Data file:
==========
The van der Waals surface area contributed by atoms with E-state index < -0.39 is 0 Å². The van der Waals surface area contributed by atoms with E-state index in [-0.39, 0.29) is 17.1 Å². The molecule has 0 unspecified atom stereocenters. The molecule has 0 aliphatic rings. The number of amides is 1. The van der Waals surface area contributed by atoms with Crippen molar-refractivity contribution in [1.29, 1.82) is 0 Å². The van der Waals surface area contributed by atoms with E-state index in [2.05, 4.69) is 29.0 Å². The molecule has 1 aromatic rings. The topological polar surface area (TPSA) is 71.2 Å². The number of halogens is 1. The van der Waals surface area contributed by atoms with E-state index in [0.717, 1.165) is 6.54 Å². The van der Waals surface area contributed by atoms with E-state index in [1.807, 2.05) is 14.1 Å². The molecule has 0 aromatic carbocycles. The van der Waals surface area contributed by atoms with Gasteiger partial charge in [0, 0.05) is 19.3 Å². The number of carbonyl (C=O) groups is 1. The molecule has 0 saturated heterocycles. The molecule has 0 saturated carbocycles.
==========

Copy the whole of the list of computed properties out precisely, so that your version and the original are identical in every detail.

The van der Waals surface area contributed by atoms with E-state index < -0.39 is 0 Å². The van der Waals surface area contributed by atoms with E-state index in [-0.39, 0.29) is 17.1 Å². The molecule has 0 unspecified atom stereocenters. The molecule has 0 aliphatic rings. The number of amides is 1. The van der Waals surface area contributed by atoms with Crippen molar-refractivity contribution in [1.29, 1.82) is 0 Å². The van der Waals surface area contributed by atoms with E-state index in [2.05, 4.69) is 29.0 Å². The molecule has 1 aromatic rings. The topological polar surface area (TPSA) is 71.2 Å². The number of halogens is 1. The van der Waals surface area contributed by atoms with E-state index in [0.717, 1.165) is 6.54 Å². The van der Waals surface area contributed by atoms with E-state index in [1.807, 2.05) is 14.1 Å². The molecule has 0 aromatic carbocycles. The van der Waals surface area contributed by atoms with Gasteiger partial charge in [0, 0.05) is 19.3 Å². The number of carbonyl (C=O) groups is 1. The molecule has 0 saturated heterocycles. The molecule has 0 saturated carbocycles.